Judge Bryce Morgan shook his head and frowned. He closed his eyes and imagined the image he projected to the courtroom—an image calculated to elicit respect from everyone. He’d worn the black robes of justice for thirty of his sixty-eight years and his full head of grey hair combined with thick neck and puffy cheeks made the frown seem more like a scowl, jowls shaking with each jerk. He slowly shook his head and snickered under his breath as he realized what the shaking jowls meant—he needed to lose weight if he wanted to enjoy his retirement in two years. Morgan moved his right hand to his mouth to cover the smile, then dropped it, revealing the scowl he’d worked so hard to perfect. He opened his eyes and glared downward at the prosecutor, then toward the back of the room where Officer Steven Cross sat in the gallery, alone. He looked at the defendant, a young black man just a couple years older than the judge’s own grandson. He smirked. “You are one lucky kid,” he said.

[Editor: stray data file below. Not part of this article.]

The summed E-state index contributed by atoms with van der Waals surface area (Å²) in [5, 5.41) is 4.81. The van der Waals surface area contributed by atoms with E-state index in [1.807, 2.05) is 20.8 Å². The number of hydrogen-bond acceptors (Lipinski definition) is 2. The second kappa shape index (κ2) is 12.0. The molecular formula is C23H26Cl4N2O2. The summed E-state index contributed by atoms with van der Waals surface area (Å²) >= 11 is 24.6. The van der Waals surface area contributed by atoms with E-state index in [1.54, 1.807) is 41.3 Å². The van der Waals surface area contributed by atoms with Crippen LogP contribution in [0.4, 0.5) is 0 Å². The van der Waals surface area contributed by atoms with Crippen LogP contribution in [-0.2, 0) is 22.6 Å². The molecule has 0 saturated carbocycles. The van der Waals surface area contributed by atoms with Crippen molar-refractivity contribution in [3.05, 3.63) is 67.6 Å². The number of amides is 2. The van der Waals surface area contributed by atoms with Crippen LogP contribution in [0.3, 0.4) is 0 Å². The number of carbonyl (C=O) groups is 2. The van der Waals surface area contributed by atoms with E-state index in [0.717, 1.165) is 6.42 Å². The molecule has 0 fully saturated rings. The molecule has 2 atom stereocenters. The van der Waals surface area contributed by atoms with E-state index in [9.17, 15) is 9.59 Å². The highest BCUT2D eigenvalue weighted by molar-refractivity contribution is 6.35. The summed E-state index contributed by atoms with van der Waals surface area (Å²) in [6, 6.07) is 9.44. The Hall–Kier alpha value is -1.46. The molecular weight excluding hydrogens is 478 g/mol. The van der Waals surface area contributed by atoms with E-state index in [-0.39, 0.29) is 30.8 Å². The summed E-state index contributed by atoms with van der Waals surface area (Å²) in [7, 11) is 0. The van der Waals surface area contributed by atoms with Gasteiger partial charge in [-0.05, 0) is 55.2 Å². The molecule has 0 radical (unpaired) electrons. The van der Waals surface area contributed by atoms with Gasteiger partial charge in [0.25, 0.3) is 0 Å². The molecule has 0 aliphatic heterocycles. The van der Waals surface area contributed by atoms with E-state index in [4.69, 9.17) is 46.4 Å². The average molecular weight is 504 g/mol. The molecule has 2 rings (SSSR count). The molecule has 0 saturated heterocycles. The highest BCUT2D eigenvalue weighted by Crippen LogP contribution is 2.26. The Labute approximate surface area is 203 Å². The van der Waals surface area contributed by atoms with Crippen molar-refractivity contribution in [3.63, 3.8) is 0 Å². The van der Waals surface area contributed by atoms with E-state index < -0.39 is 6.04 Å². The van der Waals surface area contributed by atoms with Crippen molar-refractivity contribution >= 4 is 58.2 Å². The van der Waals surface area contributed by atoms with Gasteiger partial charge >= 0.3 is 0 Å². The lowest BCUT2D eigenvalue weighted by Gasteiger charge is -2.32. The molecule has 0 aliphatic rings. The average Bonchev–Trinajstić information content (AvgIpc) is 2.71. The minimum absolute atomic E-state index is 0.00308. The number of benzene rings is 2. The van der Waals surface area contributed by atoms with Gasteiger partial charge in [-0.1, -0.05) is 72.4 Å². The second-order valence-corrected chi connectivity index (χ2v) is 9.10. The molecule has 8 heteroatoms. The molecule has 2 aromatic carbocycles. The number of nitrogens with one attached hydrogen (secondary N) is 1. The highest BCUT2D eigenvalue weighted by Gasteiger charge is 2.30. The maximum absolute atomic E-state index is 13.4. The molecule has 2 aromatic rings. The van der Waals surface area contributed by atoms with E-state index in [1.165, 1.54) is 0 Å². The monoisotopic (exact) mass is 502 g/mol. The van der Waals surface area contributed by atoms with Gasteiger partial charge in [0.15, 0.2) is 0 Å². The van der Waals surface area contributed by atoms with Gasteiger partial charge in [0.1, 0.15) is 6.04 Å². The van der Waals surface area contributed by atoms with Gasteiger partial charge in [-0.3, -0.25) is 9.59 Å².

Morgan scanned the yellow legal pad on the top of his bench. He’d filled it with illegible scribbles that only he could decipher along with a few easy to read words scattered about. He tapped his pen on the paper and mouthed a few of the legible ones then underlined a few for emphasis.
Probable cause for stop. Check.
Probable cause for arrest. No.
Probable cause to search the vehicle. Hell no,
He looked up from the bench and across the courtroom. He loved his courtroom. Though the exterior of the 13-floor county building was modern, the inside of his courtroom was not. Oak paneled walls surrounded him. No formica in this room. The waste high wall that separated the litigants and judge from the gallery—the bar—was also well crafted oak, freshly stained from the room’s renovation and modernization two years before. Old School looks with the modern touch of a networked flatscreen monitor for displaying exhibits and PowerPoint presentations along with laptop and HDMI connections for plaintiffs, defendants, and the judge.
He tapped on the legal pad then glanced up at his dark, powerless computer screen. Old School. He smiled as he looked at the prosecutor and stared. The prosecutor squirmed in his chair and looked down, as if he knew that what he was about to hear wouldn’t be good. Morgan nodded, fighting the urge to smile. Good.